Well, I thought that I’d start April’s roster of articles by talking about hip, new, modern fiction. After all, who wants to read old books? What can they teach us about how to write great fiction for today?
Nothing, that’s what!
Just like how literally every gamer will agree that the very latest computer and video games are always the best, every reader is eager to read the latest modern fiction. So, how can you write it?
Here are a few tips, hot off of the
press smartphone (I mean, who uses *ugh* printing presses these days? What is this? 1619?)
1) Tomes (or GTFO): You’re never going to believe this but, back in the bad old days, novels were often only a measly 200-300 pages in length. Talk about lazy writing! I mean, these “novels” were the kind of thing that people could read in just a couple of days. It’s practically fraud!
Thankfully, just like how those cool people in Hollywood have realised that the deep and complex drama of a superhero film requires a running time of at least two hours, many modern writers and publishers are giving their readers value for money! In fact, the best modern novels can be so long that most of their readers don’t even finish them. Talk about generosity!
Not only that, the widespread acceptance of 800 -or even 900 – page novels has freed modern writers from the oppressive tyranny of the editors! No longer does a writer have to justify a rich, expansive story to some miserable pen-pusher or agonise about whether their story really needs that 10-page description of a houseplant. No, modern readers want the author’s full artistic vision, in all of it’s majestic length.
In the bad old days, a novel used to be considered to be a paltry 50,000 words or more. These days, if you don’t fill at least a gigabyte of your audience’s e-readers or smartphones (since, like, who uses dead trees any more?), then you are short-changing them! So, remember, the more words the better!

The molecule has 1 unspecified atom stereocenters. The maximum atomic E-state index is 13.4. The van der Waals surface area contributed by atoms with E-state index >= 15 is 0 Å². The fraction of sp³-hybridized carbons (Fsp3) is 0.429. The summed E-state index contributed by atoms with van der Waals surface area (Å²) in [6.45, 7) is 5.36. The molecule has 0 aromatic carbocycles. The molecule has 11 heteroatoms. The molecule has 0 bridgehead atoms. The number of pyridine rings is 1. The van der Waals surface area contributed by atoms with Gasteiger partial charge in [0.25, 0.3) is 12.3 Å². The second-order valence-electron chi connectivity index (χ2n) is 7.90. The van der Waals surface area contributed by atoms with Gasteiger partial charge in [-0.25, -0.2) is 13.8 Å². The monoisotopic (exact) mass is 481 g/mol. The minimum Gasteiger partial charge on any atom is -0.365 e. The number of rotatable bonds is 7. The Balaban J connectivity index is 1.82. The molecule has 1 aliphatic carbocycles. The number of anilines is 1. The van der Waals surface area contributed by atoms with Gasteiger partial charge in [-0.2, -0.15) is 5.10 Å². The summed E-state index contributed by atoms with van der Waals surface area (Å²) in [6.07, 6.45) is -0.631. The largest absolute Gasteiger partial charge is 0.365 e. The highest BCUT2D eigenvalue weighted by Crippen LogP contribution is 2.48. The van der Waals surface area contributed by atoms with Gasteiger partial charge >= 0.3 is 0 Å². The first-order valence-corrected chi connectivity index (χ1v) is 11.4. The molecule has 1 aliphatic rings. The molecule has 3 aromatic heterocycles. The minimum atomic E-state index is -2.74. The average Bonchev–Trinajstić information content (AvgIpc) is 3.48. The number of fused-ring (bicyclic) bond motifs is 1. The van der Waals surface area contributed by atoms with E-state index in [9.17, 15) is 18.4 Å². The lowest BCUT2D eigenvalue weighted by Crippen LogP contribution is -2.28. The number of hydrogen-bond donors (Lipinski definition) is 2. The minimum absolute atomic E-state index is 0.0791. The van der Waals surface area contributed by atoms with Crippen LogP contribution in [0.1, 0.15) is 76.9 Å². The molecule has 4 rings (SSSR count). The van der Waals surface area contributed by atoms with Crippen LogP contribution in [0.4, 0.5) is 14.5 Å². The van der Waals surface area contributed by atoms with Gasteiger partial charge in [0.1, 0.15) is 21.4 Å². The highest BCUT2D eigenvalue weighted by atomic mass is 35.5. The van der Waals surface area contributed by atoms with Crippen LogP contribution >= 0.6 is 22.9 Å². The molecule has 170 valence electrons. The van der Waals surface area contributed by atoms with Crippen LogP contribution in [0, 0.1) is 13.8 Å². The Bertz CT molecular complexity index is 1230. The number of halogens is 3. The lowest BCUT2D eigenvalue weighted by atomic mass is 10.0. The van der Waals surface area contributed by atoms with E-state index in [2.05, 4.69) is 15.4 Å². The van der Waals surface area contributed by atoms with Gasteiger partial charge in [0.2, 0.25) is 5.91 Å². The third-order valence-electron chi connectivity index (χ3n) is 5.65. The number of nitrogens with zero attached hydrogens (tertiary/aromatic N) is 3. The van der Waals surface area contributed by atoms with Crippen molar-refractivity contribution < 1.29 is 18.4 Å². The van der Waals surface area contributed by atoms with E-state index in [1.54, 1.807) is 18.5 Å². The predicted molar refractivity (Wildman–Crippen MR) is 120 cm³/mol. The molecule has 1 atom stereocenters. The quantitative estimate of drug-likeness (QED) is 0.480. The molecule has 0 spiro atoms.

2) Plain Packaging: This will probably disgust you, but back in the bad old days, book covers often used to look like tawdry film posters. A writer’s masterpiece would be handed to some artist who would try to make some patronisingly melodramatic fan art based on it. And the result would often be offensively vivid, shockingly melodramatic and hideously low-brow.
Thankfully, things have been streamlined and regulated these days 🙂 Gone are the glaringly bold and vivid colours of old – a modern novel cover should be rendered in gloomy greys (for thrillers and detective stories) or serene pastels (for everything else). This helps to ensure that no book cover breaks the mellow, ordered harmony of any respectable shop’s website.
Of course, for truly respectable literary novels, there should be no visual elements whatsoever on the cover – just the title and a plain, or lightly patterned, background. This helps to ensure that nothing distracts from the adoring critic quotes on the cover, in addition to ensuring that your readers know that it is a serious novel.
Then again, with the widespread popularity of electronic books, who even needs cover art these days? It’s just a racket to keep those grubby artists in business! So, don’t be afraid to signal your defiance against this painterly cartel by insisting that your latest work is released as a good, honest, plain text file (in Courier, for added authenticity).
3) Social apps: If there’s one terrible thing about reading books it’s that they’re so solitary. It’s like it’s just you and the author. Like you actually have to think and things. Don’t you know that there’s science that says that being alone is bad for you. And, on a more concerning note, who knows what subversive or offensive thoughts might creep into your mind if you have to endure actual privacy whilst reading.
Well, fear no more! One of of the amazing advancements of the electronic reading revolution is that books can now be read on smartphones. And this means that the
soma familiar safe haven of social media is no more than a second away at all times 🙂 So, your novel should be written with this in mind.
First of all. All sentences should be short. For easier live-tweeting. #Progress!
There should also be a “like” button on, like, every page too, so that your readers can signal to their friends that they’re, like, actually reading – and, more importantly, what they’re reading. After all, we can’t have people reading the wrong books, can we?
Likewise, don’t worry if you write anything someone doesn’t like. Thanks to modern social media, thousands of enthusiastic critiques from passionate readers will appear within minutes to correct you. So, when you put out the next daily update of your novel, you know what to alter or remove.
It’s almost like having a fanatically strict edito… I mean, it’s a bold, democratic alternative to the tyranny of the elitist editors of old!
There has never been a better age to be a writer! It really is a brave new world 🙂
Happy April Fool’s Day everyone 🙂